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grace? The Irish leaders were more likely to be brought to reasonable terms if they were met at once half way by a policy of conciliation than later when the blood of the Irish people was stirred by refusal of their constitutional demands. The true historical defence of Mr. Gladstone and his colleagues will be that their new policy, whether consistent altogether or not with their past, was wise and just, especially at the time when it was proposed, and when, by the extension of its franchise, Ireland was for the first time able to declare its views in a constitutional manner, and did so in terms so unmistakable.

A difference in policy on the Irish question between two sections of the Dissentient Liberals was early emphasised by their attitude to Mr. Gladstone on the formation of his Government. Lord Hartington, Mr. Goschen, and Lord Derby refused even to entertain the policy of Home Rule. They had none of them given the smallest indication of a leaning in that direction. Lord Hartington, it is understood, had strongly opposed Mr. Chamberlain's scheme for a National Council in Ireland. On his visit to Belfast during the general election of November 1885, he had shown no desire to conciliate Irish opinion in the direction of Local Government.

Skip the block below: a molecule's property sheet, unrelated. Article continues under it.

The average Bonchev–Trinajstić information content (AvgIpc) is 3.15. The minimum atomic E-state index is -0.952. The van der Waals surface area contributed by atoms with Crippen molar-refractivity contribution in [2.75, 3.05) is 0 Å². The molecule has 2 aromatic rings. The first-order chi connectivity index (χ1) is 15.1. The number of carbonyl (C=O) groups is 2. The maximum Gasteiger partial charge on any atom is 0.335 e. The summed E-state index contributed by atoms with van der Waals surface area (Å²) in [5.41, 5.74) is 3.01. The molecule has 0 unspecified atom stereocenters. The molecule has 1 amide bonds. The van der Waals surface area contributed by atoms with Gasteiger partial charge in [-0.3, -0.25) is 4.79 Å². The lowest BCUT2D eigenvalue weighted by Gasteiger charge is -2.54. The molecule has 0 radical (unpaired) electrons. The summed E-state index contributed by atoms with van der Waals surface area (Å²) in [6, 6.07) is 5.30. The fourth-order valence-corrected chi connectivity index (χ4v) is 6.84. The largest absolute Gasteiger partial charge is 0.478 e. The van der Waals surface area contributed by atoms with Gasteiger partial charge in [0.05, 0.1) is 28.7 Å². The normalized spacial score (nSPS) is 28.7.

With Mr. Chamberlain and Sir George Trevelyan it was different. They were both favourable to the scheme for a National Council in Ireland. There was every reason to hope that they might be induced to go further in support of a policy of autonomy. They joined the Government upon the understanding that the subject was to be dealt with. It is unnecessary to discuss the reasons which led to their retirement. They were unable to support the particular scheme for autonomy as propounded by Mr. Gladstone; they objected specially to the Land Purchase scheme. They resigned their posts in the Cabinet, and joined the other and very different section of Dissentient Liberals in their endeavours to defeat the measure and to overthrow Mr. Gladstone's Government. The defection thus formed was perhaps the most serious which any Government has ever encountered—formidable not so much from its numbers as from the authority and activity of its leaders. They not unreasonably hoped to carry with them a majority of Liberal Members, and a majority of Liberal voters, when a general election should take place. Every influence, political and social, was brought to bear on Liberal Members, with the object of detaching them from the support of the Government. The seceders contained within their ranks some of the most accomplished masters of the art of private persuasion in the lobbies. As a result, at one time, no fewer than 133 Members of the Liberal party, or rather more than a third of its number, were detached, or were known to be opposed to the measure as it stood ; thirty of these, after much wavering, were brought back to the Government fold, mainly by the promise of the Government to make provision for the representation of Ireland in the Imperial Parlianient for Imperial purposes only, and in some cases by the pressure of their constituents.